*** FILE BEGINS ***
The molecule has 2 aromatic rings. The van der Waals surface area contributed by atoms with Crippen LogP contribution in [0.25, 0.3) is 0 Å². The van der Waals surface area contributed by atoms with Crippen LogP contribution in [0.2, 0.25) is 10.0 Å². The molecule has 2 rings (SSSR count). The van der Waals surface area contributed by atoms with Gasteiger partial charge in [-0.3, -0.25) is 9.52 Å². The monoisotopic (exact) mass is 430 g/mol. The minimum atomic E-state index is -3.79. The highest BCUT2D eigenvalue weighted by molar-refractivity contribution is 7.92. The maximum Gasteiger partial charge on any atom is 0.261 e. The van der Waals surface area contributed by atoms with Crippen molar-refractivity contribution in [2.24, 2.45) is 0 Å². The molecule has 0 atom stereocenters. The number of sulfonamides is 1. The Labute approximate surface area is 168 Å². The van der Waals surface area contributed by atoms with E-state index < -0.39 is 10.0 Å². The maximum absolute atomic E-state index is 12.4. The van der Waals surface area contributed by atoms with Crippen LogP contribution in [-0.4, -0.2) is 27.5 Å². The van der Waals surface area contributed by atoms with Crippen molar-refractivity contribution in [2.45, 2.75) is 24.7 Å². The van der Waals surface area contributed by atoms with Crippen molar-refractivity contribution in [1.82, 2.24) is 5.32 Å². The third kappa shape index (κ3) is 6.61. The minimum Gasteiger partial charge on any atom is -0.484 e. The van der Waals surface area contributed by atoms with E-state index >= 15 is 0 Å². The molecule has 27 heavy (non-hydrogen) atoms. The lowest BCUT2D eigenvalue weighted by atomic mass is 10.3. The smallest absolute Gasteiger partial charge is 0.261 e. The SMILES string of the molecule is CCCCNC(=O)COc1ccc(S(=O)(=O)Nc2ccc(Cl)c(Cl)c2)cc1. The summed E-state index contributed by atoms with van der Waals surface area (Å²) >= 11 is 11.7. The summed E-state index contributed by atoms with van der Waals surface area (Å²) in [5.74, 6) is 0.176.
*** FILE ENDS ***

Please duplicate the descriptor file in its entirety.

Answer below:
The molecule has 2 aromatic rings. The van der Waals surface area contributed by atoms with Crippen LogP contribution in [0.25, 0.3) is 0 Å². The van der Waals surface area contributed by atoms with Crippen LogP contribution in [0.2, 0.25) is 10.0 Å². The molecule has 2 rings (SSSR count). The van der Waals surface area contributed by atoms with Gasteiger partial charge in [-0.3, -0.25) is 9.52 Å². The monoisotopic (exact) mass is 430 g/mol. The minimum atomic E-state index is -3.79. The highest BCUT2D eigenvalue weighted by molar-refractivity contribution is 7.92. The maximum Gasteiger partial charge on any atom is 0.261 e. The van der Waals surface area contributed by atoms with Crippen molar-refractivity contribution in [2.24, 2.45) is 0 Å². The molecule has 0 atom stereocenters. The number of sulfonamides is 1. The Labute approximate surface area is 168 Å². The van der Waals surface area contributed by atoms with E-state index < -0.39 is 10.0 Å². The maximum absolute atomic E-state index is 12.4. The van der Waals surface area contributed by atoms with Crippen LogP contribution in [-0.4, -0.2) is 27.5 Å². The van der Waals surface area contributed by atoms with Crippen molar-refractivity contribution in [2.45, 2.75) is 24.7 Å². The van der Waals surface area contributed by atoms with Crippen molar-refractivity contribution in [1.82, 2.24) is 5.32 Å². The third kappa shape index (κ3) is 6.61. The minimum Gasteiger partial charge on any atom is -0.484 e. The van der Waals surface area contributed by atoms with E-state index >= 15 is 0 Å². The molecule has 27 heavy (non-hydrogen) atoms. The lowest BCUT2D eigenvalue weighted by atomic mass is 10.3. The smallest absolute Gasteiger partial charge is 0.261 e. The SMILES string of the molecule is CCCCNC(=O)COc1ccc(S(=O)(=O)Nc2ccc(Cl)c(Cl)c2)cc1. The summed E-state index contributed by atoms with van der Waals surface area (Å²) >= 11 is 11.7. The summed E-state index contributed by atoms with van der Waals surface area (Å²) in [5.74, 6) is 0.176.